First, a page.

• Late last year, media reported on Google Translate converting the names of occupations from Turkish, a gender-neutral language, to English. The translator-bots decided, among other things, that a doctor must be a “he,” while any nurse had to be “she.”

These examples come from biased training data, where one or more groups may be under-represented or not represented at all. It’s a problem that can exacerbate gender bias when AI is used for hiring and human resources. Statistical biases can also exist in areas including forecasting, reporting and selection.

The bias can come from inadequate labelling of the populations within the data for example, there were too few white dogs represented in the database of the machine looking at dogs and cats. Or it can come from machines working with variables that are highly co-related but rely too much on certain types of data; for example, weeding out job candidates because their address is from a women’s dorm on campus, without realizing it was keeping out female applicants.

Gender bias can also come from poor human judgment in what information goes into AI and its algorithms. For example, a job search algorithm may be told by its programmers to concentrate on graduates from certain programs in particular geographic locations, which happen to have few women enrolled.

Ironically, one of the best ways to fix AI gender bias involves deploying AI.

The first step is to use analytics to identify gender bias in AI. A Boston-based firm called Palatine Analytics ran an AI-based study looking at performance reviews at five companies. At first the study found that men and women were equally likely to meet their work goals. A deeper, AI-based analysis found that when men were reviewing other men, they gave them higher scores than they gave to women – which was leading to women getting promoted less frequently than men. Traditional analytics looked only at the scores, while the AI-based research helped analyze who was giving out the marks.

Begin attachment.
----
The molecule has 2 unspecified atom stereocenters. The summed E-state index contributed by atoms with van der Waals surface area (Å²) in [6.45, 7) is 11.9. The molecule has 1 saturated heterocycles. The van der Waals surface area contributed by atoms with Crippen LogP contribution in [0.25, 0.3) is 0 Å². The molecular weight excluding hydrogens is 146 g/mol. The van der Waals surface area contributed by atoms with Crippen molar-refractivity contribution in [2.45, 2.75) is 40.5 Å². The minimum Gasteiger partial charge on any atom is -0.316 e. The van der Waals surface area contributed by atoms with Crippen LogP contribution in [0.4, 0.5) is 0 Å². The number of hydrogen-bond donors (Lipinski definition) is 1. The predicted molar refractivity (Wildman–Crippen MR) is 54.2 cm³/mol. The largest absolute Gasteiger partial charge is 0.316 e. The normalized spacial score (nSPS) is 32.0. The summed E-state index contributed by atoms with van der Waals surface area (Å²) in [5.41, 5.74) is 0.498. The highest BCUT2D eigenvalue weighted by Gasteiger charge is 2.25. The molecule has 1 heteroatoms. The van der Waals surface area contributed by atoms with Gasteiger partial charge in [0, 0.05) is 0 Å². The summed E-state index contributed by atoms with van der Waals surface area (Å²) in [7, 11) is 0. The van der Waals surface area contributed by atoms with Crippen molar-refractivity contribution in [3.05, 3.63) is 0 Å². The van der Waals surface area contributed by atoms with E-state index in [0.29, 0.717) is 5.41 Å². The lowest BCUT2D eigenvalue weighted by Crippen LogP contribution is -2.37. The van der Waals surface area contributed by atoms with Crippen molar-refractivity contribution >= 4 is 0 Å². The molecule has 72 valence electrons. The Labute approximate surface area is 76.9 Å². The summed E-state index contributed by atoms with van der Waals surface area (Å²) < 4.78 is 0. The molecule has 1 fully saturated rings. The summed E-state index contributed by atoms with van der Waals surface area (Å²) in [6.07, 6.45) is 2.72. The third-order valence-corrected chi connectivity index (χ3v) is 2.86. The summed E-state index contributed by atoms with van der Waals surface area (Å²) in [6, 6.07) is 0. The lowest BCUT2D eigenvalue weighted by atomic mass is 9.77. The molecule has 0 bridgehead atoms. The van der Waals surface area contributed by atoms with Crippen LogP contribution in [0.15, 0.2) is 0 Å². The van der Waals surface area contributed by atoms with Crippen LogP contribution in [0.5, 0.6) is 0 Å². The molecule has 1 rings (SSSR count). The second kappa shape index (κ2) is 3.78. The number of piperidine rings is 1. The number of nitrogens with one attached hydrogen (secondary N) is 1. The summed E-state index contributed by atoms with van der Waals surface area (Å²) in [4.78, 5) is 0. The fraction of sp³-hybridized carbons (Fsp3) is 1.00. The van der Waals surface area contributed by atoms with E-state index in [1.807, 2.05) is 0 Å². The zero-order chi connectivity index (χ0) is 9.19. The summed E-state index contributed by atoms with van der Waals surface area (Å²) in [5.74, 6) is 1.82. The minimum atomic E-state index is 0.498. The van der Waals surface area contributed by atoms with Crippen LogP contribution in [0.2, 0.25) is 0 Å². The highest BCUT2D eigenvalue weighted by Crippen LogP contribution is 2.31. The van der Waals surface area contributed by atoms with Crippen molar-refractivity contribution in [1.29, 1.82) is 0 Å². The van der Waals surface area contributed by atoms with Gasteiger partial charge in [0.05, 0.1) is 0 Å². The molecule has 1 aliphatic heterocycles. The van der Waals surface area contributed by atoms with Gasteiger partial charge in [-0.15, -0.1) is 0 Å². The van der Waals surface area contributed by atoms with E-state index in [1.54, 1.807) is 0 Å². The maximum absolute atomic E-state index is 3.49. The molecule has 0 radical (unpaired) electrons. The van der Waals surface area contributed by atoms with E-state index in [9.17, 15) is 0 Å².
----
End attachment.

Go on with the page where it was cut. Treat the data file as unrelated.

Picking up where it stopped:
A second method to weed out gender bias is to develop algorithms that can hunt it down. Scientists at Boston University have been working with Microsoft on a concept called word embeddings – sets of data that serve as a kind of computer dictionary used by AI programs. They’ve combed through hundreds of billions of words from public data, keeping legitimate correlations (man is to king as woman is to queen) and altering ones that are biased (man is to computer programmer as woman is to homemaker), to create an unbiased public data set.

The third step is to design software that can root out bias in AI decision-making. Accenture has created an AI Fairness Tool, which looks for patterns in data that feed into its machines, and then tests and retests the algorithms to root out bias. This includes the subtle forms that humans might not see too easily to ensure people are being fairly tested. For example, one startup called Knockri uses video analytics and AI to screen job candidates; another, Textio, has a database of some 240 million job posts, to which it applies AI to root out biased terms.

AI and gender bias may seem like a problem, but it comes with its own solution. It’s our future – developing and deploying the technology properly can take us from #MeToo to a better hashtag: #GettingToEqual.

We’ve launched a new weekly Careers newsletter. Sign up today.